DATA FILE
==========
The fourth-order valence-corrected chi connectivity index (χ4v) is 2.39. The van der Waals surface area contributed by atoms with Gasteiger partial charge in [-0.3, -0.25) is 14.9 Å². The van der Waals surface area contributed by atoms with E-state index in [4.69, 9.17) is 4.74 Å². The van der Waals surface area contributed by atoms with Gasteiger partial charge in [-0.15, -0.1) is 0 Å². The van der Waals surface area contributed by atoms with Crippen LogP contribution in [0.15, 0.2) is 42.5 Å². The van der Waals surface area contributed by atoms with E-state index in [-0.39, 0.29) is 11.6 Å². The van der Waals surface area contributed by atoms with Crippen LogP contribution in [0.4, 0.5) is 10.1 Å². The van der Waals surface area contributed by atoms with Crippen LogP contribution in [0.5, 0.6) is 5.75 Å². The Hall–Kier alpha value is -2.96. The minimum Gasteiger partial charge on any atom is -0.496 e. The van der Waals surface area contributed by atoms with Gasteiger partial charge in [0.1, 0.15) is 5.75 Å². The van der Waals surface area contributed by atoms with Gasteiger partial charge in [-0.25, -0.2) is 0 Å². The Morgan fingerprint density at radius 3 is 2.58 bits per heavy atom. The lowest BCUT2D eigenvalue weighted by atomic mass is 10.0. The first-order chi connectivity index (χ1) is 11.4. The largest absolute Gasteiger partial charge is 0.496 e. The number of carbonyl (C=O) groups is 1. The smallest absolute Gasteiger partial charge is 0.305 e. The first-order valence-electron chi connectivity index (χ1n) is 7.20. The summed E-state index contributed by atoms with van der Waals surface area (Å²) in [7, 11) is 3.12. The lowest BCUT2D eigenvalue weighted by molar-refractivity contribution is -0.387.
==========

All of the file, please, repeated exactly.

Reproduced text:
The fourth-order valence-corrected chi connectivity index (χ4v) is 2.39. The van der Waals surface area contributed by atoms with Gasteiger partial charge in [-0.3, -0.25) is 14.9 Å². The van der Waals surface area contributed by atoms with E-state index in [4.69, 9.17) is 4.74 Å². The van der Waals surface area contributed by atoms with Gasteiger partial charge in [-0.15, -0.1) is 0 Å². The van der Waals surface area contributed by atoms with Crippen LogP contribution in [0.15, 0.2) is 42.5 Å². The van der Waals surface area contributed by atoms with E-state index in [-0.39, 0.29) is 11.6 Å². The van der Waals surface area contributed by atoms with Crippen LogP contribution in [0.4, 0.5) is 10.1 Å². The van der Waals surface area contributed by atoms with Crippen LogP contribution in [0.5, 0.6) is 5.75 Å². The Hall–Kier alpha value is -2.96. The minimum Gasteiger partial charge on any atom is -0.496 e. The van der Waals surface area contributed by atoms with Gasteiger partial charge in [0.1, 0.15) is 5.75 Å². The van der Waals surface area contributed by atoms with Gasteiger partial charge in [-0.25, -0.2) is 0 Å². The Morgan fingerprint density at radius 3 is 2.58 bits per heavy atom. The lowest BCUT2D eigenvalue weighted by atomic mass is 10.0. The first-order chi connectivity index (χ1) is 11.4. The largest absolute Gasteiger partial charge is 0.496 e. The number of carbonyl (C=O) groups is 1. The smallest absolute Gasteiger partial charge is 0.305 e. The first-order valence-electron chi connectivity index (χ1n) is 7.20. The summed E-state index contributed by atoms with van der Waals surface area (Å²) in [7, 11) is 3.12. The lowest BCUT2D eigenvalue weighted by molar-refractivity contribution is -0.387.